I challenge someone to find a patient with chronic illness who hasn’t fallen into dark moments of pessimism when dealing with their condition. Therefore, it’s important to recognize this reality and adjust one’s perspective. When symptoms feel relentless, when the heavy blanket of fatigue leaves little room for anything besides lying on the sofa in a stupor, and when the pain is all-consuming, it can be incredibly difficult to pull oneself out of the depths of pessimism.

By no means can I claim that I’m adept at this, but instead of thinking self-deprecating thoughts on such days, such as “I’m useless,” I try to set myself a goal, no matter how small. Some days this could simply be getting dressed or getting out of bed and then allowing myself to think, “I’ve achieved that today.” That’s something.

I do find it difficult, though, to avoid holding myself to the same standards as I did before MS. That’s a work in progress.

Has your MS affected your ability to perceive emotions in others? Please share in the comments below.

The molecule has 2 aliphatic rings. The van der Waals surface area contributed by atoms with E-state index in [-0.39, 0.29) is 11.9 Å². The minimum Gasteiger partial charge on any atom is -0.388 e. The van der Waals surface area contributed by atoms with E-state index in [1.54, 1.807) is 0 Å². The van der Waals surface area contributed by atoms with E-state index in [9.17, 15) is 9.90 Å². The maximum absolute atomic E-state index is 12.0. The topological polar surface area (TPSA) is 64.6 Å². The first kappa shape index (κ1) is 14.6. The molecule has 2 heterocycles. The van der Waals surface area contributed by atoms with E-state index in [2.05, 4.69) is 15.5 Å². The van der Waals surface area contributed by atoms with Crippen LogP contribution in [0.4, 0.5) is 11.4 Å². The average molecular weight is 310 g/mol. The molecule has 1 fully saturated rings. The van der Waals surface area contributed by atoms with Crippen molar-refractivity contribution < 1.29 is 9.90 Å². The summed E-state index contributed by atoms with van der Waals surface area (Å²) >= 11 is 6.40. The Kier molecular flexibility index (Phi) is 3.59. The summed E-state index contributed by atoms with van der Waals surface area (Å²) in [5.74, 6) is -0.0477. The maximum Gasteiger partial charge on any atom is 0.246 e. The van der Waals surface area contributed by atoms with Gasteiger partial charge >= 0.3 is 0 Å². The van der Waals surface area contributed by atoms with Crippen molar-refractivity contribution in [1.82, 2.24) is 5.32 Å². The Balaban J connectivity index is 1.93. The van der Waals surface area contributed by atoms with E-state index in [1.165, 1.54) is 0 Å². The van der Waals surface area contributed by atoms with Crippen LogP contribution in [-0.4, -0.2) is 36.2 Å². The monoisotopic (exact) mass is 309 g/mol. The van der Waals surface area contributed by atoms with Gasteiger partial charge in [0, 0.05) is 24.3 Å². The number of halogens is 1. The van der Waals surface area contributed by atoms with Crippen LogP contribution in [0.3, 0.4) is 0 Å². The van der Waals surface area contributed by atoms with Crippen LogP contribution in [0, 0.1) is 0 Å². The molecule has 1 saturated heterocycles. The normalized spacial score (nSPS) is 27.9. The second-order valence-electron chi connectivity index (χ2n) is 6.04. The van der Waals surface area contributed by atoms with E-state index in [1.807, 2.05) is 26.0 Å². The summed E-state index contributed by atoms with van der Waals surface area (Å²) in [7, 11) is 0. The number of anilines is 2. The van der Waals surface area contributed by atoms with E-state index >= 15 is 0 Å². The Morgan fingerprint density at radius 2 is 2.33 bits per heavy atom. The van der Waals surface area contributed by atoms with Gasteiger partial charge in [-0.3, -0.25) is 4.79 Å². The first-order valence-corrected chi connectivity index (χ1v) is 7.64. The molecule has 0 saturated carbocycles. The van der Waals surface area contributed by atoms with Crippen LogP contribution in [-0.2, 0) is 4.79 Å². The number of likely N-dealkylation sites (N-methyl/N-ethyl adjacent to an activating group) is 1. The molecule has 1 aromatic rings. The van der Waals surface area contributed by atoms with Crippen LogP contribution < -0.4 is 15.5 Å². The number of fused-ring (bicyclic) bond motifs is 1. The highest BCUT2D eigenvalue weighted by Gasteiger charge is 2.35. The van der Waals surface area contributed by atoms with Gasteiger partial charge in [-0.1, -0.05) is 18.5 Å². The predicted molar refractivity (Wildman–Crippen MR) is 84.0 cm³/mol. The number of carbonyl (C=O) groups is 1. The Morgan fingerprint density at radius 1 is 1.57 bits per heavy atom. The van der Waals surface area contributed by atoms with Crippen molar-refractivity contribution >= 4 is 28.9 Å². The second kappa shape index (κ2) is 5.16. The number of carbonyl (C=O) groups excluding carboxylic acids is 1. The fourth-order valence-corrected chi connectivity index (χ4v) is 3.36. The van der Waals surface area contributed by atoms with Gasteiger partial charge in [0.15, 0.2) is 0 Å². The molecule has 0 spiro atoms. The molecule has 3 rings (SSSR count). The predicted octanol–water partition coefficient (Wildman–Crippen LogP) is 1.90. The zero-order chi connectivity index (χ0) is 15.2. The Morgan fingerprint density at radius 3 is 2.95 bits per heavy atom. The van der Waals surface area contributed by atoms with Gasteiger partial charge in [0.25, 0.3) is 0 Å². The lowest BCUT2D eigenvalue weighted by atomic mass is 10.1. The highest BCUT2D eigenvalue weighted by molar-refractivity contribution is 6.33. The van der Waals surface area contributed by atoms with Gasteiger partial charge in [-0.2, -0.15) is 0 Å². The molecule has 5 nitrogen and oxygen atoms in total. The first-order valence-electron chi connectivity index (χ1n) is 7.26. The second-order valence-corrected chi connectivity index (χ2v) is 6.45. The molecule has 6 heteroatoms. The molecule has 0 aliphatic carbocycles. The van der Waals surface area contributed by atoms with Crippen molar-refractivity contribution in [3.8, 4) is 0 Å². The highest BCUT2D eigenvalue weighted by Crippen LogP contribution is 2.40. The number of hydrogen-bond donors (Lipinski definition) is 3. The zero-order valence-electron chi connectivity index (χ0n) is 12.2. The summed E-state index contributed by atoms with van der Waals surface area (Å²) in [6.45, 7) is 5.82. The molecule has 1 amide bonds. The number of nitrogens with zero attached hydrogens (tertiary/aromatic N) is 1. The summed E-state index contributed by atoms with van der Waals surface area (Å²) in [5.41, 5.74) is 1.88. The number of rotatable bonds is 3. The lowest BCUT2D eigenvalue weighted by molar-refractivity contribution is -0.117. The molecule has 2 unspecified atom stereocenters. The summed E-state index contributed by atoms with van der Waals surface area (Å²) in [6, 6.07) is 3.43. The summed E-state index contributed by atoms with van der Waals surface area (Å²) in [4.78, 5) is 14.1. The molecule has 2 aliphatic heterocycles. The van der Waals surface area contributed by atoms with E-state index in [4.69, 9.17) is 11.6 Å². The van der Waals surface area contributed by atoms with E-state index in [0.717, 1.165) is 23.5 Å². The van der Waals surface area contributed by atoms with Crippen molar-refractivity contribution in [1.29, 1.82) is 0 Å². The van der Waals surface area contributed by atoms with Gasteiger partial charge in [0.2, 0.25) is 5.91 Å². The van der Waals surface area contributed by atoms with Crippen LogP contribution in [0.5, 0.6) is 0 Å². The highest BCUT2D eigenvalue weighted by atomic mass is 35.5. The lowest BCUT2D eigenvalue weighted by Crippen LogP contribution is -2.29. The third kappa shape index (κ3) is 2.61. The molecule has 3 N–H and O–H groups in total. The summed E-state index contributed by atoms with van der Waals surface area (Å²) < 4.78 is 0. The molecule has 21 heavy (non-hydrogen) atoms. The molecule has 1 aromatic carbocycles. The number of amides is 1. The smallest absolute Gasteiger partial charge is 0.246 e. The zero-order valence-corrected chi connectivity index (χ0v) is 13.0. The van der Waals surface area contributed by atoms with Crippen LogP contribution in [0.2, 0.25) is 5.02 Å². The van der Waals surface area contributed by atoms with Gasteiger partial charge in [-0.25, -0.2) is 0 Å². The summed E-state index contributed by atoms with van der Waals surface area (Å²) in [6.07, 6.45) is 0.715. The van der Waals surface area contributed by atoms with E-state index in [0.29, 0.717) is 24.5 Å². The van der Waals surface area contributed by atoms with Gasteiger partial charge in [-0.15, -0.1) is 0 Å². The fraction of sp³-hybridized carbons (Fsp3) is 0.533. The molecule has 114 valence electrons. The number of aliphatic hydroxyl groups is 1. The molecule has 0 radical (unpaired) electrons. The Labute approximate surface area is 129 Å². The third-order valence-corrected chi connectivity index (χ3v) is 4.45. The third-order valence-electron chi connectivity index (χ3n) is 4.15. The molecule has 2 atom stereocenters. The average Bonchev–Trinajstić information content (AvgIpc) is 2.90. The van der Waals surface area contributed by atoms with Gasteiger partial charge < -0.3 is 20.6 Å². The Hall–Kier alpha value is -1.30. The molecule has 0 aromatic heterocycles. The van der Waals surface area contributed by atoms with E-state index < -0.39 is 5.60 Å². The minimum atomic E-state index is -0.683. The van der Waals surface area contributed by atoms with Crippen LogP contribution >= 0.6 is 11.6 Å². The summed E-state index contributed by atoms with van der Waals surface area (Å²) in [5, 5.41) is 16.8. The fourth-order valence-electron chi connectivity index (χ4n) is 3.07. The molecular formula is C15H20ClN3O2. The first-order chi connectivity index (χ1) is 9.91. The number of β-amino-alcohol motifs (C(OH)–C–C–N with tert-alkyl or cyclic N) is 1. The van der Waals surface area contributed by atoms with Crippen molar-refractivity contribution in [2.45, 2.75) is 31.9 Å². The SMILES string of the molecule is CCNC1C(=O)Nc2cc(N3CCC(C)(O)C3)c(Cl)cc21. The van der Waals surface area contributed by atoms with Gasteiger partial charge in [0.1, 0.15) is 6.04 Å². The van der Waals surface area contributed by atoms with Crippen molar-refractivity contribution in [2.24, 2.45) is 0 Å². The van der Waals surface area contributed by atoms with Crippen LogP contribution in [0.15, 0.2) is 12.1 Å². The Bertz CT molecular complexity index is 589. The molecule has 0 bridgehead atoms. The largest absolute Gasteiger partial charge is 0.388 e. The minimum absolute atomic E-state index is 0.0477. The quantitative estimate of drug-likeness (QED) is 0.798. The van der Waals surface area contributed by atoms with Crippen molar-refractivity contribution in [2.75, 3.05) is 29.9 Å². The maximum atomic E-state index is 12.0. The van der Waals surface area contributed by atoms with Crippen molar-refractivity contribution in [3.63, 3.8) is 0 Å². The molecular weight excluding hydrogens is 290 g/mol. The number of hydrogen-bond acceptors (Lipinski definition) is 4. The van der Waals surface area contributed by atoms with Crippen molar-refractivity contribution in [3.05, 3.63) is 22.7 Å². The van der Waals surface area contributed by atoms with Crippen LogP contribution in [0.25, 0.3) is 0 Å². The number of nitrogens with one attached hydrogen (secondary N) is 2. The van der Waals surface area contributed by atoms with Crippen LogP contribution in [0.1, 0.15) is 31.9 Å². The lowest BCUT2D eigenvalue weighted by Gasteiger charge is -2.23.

Note: Multiple Sclerosis News Today is strictly a news and information website about the disease. It does not provide medical advice, diagnosis, or treatment. This content is not intended to be a substitute for professional medical advice, diagnosis, or treatment. Always seek the advice of your physician or other qualified health provider with any questions you may have regarding a medical condition. Never disregard professional medical advice or delay in seeking it because of something you have read on this website. The opinions expressed in this column are not those of Multiple Sclerosis News Today or its parent company, BioNews, and are intended to spark discussion about issues pertaining to multiple sclerosis.

Comments

bianca avatar

bianca